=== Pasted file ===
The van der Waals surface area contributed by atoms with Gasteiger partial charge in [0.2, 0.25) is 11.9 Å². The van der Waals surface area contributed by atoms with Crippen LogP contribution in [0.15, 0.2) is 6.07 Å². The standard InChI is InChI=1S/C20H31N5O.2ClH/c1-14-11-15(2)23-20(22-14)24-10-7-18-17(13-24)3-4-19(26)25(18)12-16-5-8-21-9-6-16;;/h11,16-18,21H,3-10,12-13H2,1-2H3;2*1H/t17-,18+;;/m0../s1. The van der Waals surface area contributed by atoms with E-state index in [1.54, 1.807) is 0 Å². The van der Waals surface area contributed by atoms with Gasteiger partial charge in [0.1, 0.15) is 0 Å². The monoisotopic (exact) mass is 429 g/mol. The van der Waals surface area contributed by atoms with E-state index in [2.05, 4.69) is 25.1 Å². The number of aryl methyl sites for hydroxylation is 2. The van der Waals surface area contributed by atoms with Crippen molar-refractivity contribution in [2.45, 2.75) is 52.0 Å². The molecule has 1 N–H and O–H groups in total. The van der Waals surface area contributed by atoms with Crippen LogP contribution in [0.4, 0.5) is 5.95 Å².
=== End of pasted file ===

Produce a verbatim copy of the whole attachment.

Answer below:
The van der Waals surface area contributed by atoms with Gasteiger partial charge in [0.2, 0.25) is 11.9 Å². The van der Waals surface area contributed by atoms with Crippen LogP contribution in [0.15, 0.2) is 6.07 Å². The standard InChI is InChI=1S/C20H31N5O.2ClH/c1-14-11-15(2)23-20(22-14)24-10-7-18-17(13-24)3-4-19(26)25(18)12-16-5-8-21-9-6-16;;/h11,16-18,21H,3-10,12-13H2,1-2H3;2*1H/t17-,18+;;/m0../s1. The van der Waals surface area contributed by atoms with E-state index in [1.54, 1.807) is 0 Å². The van der Waals surface area contributed by atoms with Gasteiger partial charge in [0.1, 0.15) is 0 Å². The monoisotopic (exact) mass is 429 g/mol. The van der Waals surface area contributed by atoms with E-state index in [2.05, 4.69) is 25.1 Å². The number of aryl methyl sites for hydroxylation is 2. The van der Waals surface area contributed by atoms with Crippen molar-refractivity contribution in [2.45, 2.75) is 52.0 Å². The molecule has 1 N–H and O–H groups in total. The van der Waals surface area contributed by atoms with Crippen LogP contribution in [0.4, 0.5) is 5.95 Å².